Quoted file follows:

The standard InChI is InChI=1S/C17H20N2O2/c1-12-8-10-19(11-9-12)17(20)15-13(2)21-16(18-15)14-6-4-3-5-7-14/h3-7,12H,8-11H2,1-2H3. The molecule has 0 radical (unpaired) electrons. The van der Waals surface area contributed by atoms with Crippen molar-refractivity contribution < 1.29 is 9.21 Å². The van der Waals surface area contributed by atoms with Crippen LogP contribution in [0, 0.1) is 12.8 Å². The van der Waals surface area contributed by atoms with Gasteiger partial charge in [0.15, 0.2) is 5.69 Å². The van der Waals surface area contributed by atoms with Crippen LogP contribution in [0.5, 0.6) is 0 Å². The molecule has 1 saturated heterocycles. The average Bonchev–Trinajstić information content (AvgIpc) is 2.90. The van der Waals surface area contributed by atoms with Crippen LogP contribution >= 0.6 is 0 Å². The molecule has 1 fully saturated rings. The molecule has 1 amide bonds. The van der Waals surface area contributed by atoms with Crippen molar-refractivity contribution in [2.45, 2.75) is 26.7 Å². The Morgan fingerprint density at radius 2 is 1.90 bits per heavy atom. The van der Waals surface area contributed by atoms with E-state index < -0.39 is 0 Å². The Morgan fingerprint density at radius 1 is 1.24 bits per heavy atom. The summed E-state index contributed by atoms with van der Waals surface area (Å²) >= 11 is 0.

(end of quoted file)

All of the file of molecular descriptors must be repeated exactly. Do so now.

The standard InChI is InChI=1S/C17H20N2O2/c1-12-8-10-19(11-9-12)17(20)15-13(2)21-16(18-15)14-6-4-3-5-7-14/h3-7,12H,8-11H2,1-2H3. The molecule has 0 radical (unpaired) electrons. The van der Waals surface area contributed by atoms with Crippen molar-refractivity contribution < 1.29 is 9.21 Å². The van der Waals surface area contributed by atoms with Crippen LogP contribution in [0, 0.1) is 12.8 Å². The van der Waals surface area contributed by atoms with Gasteiger partial charge in [0.15, 0.2) is 5.69 Å². The van der Waals surface area contributed by atoms with Crippen LogP contribution in [0.5, 0.6) is 0 Å². The molecule has 1 saturated heterocycles. The average Bonchev–Trinajstić information content (AvgIpc) is 2.90. The van der Waals surface area contributed by atoms with Crippen LogP contribution >= 0.6 is 0 Å². The molecule has 1 fully saturated rings. The molecule has 1 amide bonds. The van der Waals surface area contributed by atoms with Crippen molar-refractivity contribution in [2.45, 2.75) is 26.7 Å². The Morgan fingerprint density at radius 2 is 1.90 bits per heavy atom. The van der Waals surface area contributed by atoms with E-state index < -0.39 is 0 Å². The Morgan fingerprint density at radius 1 is 1.24 bits per heavy atom. The summed E-state index contributed by atoms with van der Waals surface area (Å²) >= 11 is 0.